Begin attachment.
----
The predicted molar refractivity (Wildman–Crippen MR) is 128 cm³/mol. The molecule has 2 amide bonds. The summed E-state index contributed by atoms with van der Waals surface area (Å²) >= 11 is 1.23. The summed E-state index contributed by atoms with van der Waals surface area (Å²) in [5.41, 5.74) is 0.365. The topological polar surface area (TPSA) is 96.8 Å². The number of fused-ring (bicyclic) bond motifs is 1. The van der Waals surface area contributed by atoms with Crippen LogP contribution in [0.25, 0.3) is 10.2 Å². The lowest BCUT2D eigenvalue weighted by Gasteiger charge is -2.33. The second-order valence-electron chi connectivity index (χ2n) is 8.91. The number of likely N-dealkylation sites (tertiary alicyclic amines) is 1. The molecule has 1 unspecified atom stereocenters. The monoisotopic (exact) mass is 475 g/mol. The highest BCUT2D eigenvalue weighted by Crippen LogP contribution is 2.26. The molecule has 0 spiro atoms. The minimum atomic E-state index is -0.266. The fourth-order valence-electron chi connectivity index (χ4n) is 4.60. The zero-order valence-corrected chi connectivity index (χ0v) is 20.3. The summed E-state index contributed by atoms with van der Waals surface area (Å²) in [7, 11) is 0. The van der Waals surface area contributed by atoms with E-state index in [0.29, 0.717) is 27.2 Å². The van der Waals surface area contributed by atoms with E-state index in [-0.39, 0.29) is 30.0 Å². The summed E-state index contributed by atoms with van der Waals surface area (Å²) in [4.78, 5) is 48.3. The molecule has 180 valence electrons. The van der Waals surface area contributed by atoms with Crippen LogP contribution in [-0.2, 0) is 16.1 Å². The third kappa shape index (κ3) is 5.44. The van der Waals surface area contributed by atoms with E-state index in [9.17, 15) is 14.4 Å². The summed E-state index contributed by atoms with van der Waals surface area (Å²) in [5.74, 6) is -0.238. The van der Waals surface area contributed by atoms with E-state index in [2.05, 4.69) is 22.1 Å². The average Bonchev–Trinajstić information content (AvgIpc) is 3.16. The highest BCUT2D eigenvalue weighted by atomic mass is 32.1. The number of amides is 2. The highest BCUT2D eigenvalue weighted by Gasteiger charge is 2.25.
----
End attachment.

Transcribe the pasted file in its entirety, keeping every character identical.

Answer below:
The predicted molar refractivity (Wildman–Crippen MR) is 128 cm³/mol. The molecule has 2 amide bonds. The summed E-state index contributed by atoms with van der Waals surface area (Å²) >= 11 is 1.23. The summed E-state index contributed by atoms with van der Waals surface area (Å²) in [5.41, 5.74) is 0.365. The topological polar surface area (TPSA) is 96.8 Å². The number of fused-ring (bicyclic) bond motifs is 1. The van der Waals surface area contributed by atoms with Crippen LogP contribution in [0.25, 0.3) is 10.2 Å². The lowest BCUT2D eigenvalue weighted by Gasteiger charge is -2.33. The second-order valence-electron chi connectivity index (χ2n) is 8.91. The number of likely N-dealkylation sites (tertiary alicyclic amines) is 1. The molecule has 1 unspecified atom stereocenters. The monoisotopic (exact) mass is 475 g/mol. The highest BCUT2D eigenvalue weighted by Crippen LogP contribution is 2.26. The molecule has 0 spiro atoms. The minimum atomic E-state index is -0.266. The fourth-order valence-electron chi connectivity index (χ4n) is 4.60. The zero-order valence-corrected chi connectivity index (χ0v) is 20.3. The summed E-state index contributed by atoms with van der Waals surface area (Å²) in [7, 11) is 0. The van der Waals surface area contributed by atoms with E-state index in [0.29, 0.717) is 27.2 Å². The van der Waals surface area contributed by atoms with E-state index in [-0.39, 0.29) is 30.0 Å². The summed E-state index contributed by atoms with van der Waals surface area (Å²) in [4.78, 5) is 48.3. The molecule has 180 valence electrons. The van der Waals surface area contributed by atoms with Crippen LogP contribution in [-0.2, 0) is 16.1 Å². The third kappa shape index (κ3) is 5.44. The van der Waals surface area contributed by atoms with E-state index in [9.17, 15) is 14.4 Å². The summed E-state index contributed by atoms with van der Waals surface area (Å²) in [5.74, 6) is -0.238. The van der Waals surface area contributed by atoms with E-state index in [2.05, 4.69) is 22.1 Å². The average Bonchev–Trinajstić information content (AvgIpc) is 3.16. The highest BCUT2D eigenvalue weighted by atomic mass is 32.1. The number of amides is 2. The highest BCUT2D eigenvalue weighted by Gasteiger charge is 2.25.